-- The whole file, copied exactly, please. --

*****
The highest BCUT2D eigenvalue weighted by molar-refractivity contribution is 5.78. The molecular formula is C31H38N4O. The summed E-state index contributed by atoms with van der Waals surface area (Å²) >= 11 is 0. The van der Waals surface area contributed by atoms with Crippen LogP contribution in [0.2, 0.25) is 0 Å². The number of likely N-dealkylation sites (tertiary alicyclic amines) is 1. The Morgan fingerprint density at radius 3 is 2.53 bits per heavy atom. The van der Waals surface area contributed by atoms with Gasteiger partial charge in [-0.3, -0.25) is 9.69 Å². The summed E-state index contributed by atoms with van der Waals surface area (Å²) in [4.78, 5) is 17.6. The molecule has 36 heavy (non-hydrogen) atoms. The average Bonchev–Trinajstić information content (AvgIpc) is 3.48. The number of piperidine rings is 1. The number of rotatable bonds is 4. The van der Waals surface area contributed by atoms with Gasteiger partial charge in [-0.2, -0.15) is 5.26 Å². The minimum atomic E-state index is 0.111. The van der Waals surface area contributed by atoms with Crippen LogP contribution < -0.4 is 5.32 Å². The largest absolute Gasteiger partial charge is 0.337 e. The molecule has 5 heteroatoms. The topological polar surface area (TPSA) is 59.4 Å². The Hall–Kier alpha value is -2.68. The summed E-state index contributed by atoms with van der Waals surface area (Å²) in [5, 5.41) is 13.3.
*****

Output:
The highest BCUT2D eigenvalue weighted by molar-refractivity contribution is 5.78. The molecular formula is C31H38N4O. The summed E-state index contributed by atoms with van der Waals surface area (Å²) >= 11 is 0. The van der Waals surface area contributed by atoms with Crippen LogP contribution in [0.2, 0.25) is 0 Å². The number of likely N-dealkylation sites (tertiary alicyclic amines) is 1. The Morgan fingerprint density at radius 3 is 2.53 bits per heavy atom. The van der Waals surface area contributed by atoms with Gasteiger partial charge in [-0.3, -0.25) is 9.69 Å². The summed E-state index contributed by atoms with van der Waals surface area (Å²) in [4.78, 5) is 17.6. The molecule has 36 heavy (non-hydrogen) atoms. The average Bonchev–Trinajstić information content (AvgIpc) is 3.48. The number of piperidine rings is 1. The number of rotatable bonds is 4. The van der Waals surface area contributed by atoms with Gasteiger partial charge in [-0.2, -0.15) is 5.26 Å². The minimum atomic E-state index is 0.111. The van der Waals surface area contributed by atoms with Crippen LogP contribution < -0.4 is 5.32 Å². The largest absolute Gasteiger partial charge is 0.337 e. The molecule has 5 heteroatoms. The topological polar surface area (TPSA) is 59.4 Å². The Hall–Kier alpha value is -2.68. The summed E-state index contributed by atoms with van der Waals surface area (Å²) in [5, 5.41) is 13.3.